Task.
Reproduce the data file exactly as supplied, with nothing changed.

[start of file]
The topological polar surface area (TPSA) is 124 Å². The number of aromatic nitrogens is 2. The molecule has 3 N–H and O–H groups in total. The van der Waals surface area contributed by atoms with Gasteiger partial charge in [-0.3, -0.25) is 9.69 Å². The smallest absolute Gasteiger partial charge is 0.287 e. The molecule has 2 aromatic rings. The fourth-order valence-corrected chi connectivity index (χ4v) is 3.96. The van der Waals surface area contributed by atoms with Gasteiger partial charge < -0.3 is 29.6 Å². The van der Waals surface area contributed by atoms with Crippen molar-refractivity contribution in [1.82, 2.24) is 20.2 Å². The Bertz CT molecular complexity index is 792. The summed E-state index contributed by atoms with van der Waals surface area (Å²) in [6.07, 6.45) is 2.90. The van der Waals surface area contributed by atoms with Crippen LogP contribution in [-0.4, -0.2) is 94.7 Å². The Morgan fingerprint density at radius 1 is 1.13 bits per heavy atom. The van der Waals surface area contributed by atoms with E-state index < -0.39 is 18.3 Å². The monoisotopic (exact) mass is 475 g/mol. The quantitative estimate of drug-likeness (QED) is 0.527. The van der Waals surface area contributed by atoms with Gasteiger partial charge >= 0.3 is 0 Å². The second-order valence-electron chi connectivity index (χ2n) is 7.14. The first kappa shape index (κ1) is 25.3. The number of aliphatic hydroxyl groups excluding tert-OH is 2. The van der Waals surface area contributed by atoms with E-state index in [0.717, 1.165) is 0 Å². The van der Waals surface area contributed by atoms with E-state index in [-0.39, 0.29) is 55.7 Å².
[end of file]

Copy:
The topological polar surface area (TPSA) is 124 Å². The number of aromatic nitrogens is 2. The molecule has 3 N–H and O–H groups in total. The van der Waals surface area contributed by atoms with Gasteiger partial charge in [-0.3, -0.25) is 9.69 Å². The smallest absolute Gasteiger partial charge is 0.287 e. The molecule has 2 aromatic rings. The fourth-order valence-corrected chi connectivity index (χ4v) is 3.96. The van der Waals surface area contributed by atoms with Gasteiger partial charge < -0.3 is 29.6 Å². The van der Waals surface area contributed by atoms with Crippen molar-refractivity contribution in [1.82, 2.24) is 20.2 Å². The Bertz CT molecular complexity index is 792. The summed E-state index contributed by atoms with van der Waals surface area (Å²) in [6.07, 6.45) is 2.90. The van der Waals surface area contributed by atoms with Crippen LogP contribution in [-0.4, -0.2) is 94.7 Å². The Morgan fingerprint density at radius 1 is 1.13 bits per heavy atom. The van der Waals surface area contributed by atoms with E-state index < -0.39 is 18.3 Å². The monoisotopic (exact) mass is 475 g/mol. The quantitative estimate of drug-likeness (QED) is 0.527. The van der Waals surface area contributed by atoms with Gasteiger partial charge >= 0.3 is 0 Å². The second-order valence-electron chi connectivity index (χ2n) is 7.14. The first kappa shape index (κ1) is 25.3. The number of aliphatic hydroxyl groups excluding tert-OH is 2. The van der Waals surface area contributed by atoms with E-state index in [0.717, 1.165) is 0 Å². The van der Waals surface area contributed by atoms with E-state index in [-0.39, 0.29) is 55.7 Å².